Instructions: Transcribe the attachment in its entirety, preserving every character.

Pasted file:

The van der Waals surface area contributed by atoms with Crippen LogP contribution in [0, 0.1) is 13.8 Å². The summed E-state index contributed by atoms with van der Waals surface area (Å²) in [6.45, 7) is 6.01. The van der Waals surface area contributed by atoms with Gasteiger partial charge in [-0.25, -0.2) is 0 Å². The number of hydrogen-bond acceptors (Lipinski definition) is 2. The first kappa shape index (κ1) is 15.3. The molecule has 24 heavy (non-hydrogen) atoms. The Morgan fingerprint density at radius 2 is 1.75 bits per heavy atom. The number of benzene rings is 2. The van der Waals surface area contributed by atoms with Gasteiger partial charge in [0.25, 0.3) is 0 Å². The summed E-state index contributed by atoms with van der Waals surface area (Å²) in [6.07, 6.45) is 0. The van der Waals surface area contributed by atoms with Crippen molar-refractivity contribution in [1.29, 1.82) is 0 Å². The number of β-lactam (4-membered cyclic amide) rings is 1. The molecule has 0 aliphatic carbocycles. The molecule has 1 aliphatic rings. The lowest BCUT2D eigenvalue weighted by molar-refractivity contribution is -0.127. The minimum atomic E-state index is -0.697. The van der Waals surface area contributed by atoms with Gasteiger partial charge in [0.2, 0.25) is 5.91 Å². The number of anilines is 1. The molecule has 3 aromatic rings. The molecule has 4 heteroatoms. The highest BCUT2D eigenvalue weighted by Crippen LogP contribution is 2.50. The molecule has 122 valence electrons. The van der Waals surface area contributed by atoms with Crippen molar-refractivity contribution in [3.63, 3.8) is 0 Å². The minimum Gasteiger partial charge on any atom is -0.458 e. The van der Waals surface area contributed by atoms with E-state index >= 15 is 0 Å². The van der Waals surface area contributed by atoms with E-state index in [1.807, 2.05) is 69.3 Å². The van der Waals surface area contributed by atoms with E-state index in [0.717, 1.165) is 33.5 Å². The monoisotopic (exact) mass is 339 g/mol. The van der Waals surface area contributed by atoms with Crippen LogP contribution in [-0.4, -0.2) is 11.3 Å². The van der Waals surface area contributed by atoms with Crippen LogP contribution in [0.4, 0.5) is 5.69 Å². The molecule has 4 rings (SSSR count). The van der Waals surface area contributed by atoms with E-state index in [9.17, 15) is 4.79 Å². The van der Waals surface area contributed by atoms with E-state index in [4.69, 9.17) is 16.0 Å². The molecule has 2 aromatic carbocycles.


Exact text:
The van der Waals surface area contributed by atoms with Crippen LogP contribution in [0, 0.1) is 13.8 Å². The summed E-state index contributed by atoms with van der Waals surface area (Å²) in [6.45, 7) is 6.01. The van der Waals surface area contributed by atoms with Gasteiger partial charge in [-0.25, -0.2) is 0 Å². The number of hydrogen-bond acceptors (Lipinski definition) is 2. The first kappa shape index (κ1) is 15.3. The molecule has 24 heavy (non-hydrogen) atoms. The Morgan fingerprint density at radius 2 is 1.75 bits per heavy atom. The number of benzene rings is 2. The van der Waals surface area contributed by atoms with Gasteiger partial charge in [0.25, 0.3) is 0 Å². The summed E-state index contributed by atoms with van der Waals surface area (Å²) in [6.07, 6.45) is 0. The van der Waals surface area contributed by atoms with Crippen molar-refractivity contribution in [1.29, 1.82) is 0 Å². The number of β-lactam (4-membered cyclic amide) rings is 1. The molecule has 0 aliphatic carbocycles. The molecule has 1 aliphatic rings. The lowest BCUT2D eigenvalue weighted by molar-refractivity contribution is -0.127. The minimum atomic E-state index is -0.697. The van der Waals surface area contributed by atoms with Gasteiger partial charge in [0.2, 0.25) is 5.91 Å². The number of anilines is 1. The molecule has 3 aromatic rings. The molecule has 4 heteroatoms. The highest BCUT2D eigenvalue weighted by Crippen LogP contribution is 2.50. The molecule has 122 valence electrons. The van der Waals surface area contributed by atoms with Crippen molar-refractivity contribution in [3.63, 3.8) is 0 Å². The minimum Gasteiger partial charge on any atom is -0.458 e. The van der Waals surface area contributed by atoms with E-state index >= 15 is 0 Å². The van der Waals surface area contributed by atoms with E-state index in [1.807, 2.05) is 69.3 Å². The van der Waals surface area contributed by atoms with E-state index in [0.717, 1.165) is 33.5 Å². The monoisotopic (exact) mass is 339 g/mol. The van der Waals surface area contributed by atoms with Crippen LogP contribution in [-0.4, -0.2) is 11.3 Å². The van der Waals surface area contributed by atoms with Crippen LogP contribution in [0.4, 0.5) is 5.69 Å². The molecule has 4 rings (SSSR count). The van der Waals surface area contributed by atoms with E-state index in [9.17, 15) is 4.79 Å². The van der Waals surface area contributed by atoms with E-state index in [4.69, 9.17) is 16.0 Å². The molecule has 2 aromatic carbocycles.